Farming on Mars? The Martian raises questions about soil
In the recent sci-fi hit, The Martian, the main character, astronaut Mark Watney (played by Matt Damon), manages to grow potatoes on the planet with a mix of ingenuity, science, and a bit of Hollywood make-believe. Could it work?
"The theories behind what [The Martian author] Andy Weir wrote in his book are sound," says Jim Bell, a planetary scientist at Arizona State University. "A good soil for growing crops will have structure to hold the plant up, and provide the nutrients needed for growth. This is where Watney was headed in his 'soil recipe.' Of course, he had to use only the resources with him on the planet."
In the movie, Watney mixes Mars soil with some of his freeze-dried feces (with apologies to the weak-stomached in the audience). According to soil microbiologist Mary Stromberger, Colorado State University, "In theory, Watney's waste would provide nutrients for growing plants. In reality, the Mars 'soil mixture' he made doesn't have the complex food web of microbes that we have on Earth. So, there might be some issues with the recycling of nutrients between soil and plants and atmosphere. And, we don't know if the fecal bacteria could thrive on Mars, even in a controlled environment....On the other hand, he had to use what was there, and this is a sci-fi movie!"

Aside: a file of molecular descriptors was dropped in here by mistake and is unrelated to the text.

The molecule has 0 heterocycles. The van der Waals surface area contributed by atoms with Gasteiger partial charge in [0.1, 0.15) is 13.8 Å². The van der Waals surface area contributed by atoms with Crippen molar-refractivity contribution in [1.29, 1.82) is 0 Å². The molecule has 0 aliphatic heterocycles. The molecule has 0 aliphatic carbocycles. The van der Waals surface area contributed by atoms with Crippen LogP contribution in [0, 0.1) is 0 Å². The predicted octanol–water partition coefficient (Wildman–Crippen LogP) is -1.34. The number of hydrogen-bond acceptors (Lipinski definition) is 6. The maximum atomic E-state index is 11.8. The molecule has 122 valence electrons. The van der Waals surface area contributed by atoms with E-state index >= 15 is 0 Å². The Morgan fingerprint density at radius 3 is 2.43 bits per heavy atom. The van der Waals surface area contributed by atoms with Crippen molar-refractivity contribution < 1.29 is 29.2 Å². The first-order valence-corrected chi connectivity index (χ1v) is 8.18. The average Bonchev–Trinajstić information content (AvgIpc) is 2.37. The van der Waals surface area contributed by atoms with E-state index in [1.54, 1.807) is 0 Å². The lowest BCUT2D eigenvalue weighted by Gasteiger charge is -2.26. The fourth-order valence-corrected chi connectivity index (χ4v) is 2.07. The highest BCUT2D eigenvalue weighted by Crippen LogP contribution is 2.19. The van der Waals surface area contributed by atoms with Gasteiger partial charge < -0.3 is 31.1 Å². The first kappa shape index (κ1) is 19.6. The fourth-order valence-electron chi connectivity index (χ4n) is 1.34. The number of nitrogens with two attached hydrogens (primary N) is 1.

In the book, Watney took other steps, such as fertilizing and amending soil, which were not included in the movie. "You can only include so much information in a movie lasting a little over two hours," says Bell.
"The soil science community has defined soils to exist only on planet Earth, because the presence of life is critical" says Harold van Es, Cornell University. "We need to start thinking about soils on other planets. That's why, as part of our International Year of Soils celebration, the Soil Science Society of America invited Jim Bell to discuss this topic."
Bell will present a lecture titled "Soils of Mars: Keys to Understanding the Habitability of the Red Planet" at SSSA's annual meeting on Nov. 18, 2015. To learn more about that lecture, visit https://www.soils.org/newsroom/releases/2015/1005/707/.
The United Nations declared 2015 the International Year of Soils to bring attention to soils as a diminishing and important natural resource. SSSA developed educational materials and videos surrounding twelve monthly topics, found at http://www.soils.org/iys. Topics range from "Soils Sustain Life" and "Soils Support Agriculture" to "Soils and Climate" and "Soils Are Living."
Provided by American Society of Agronomy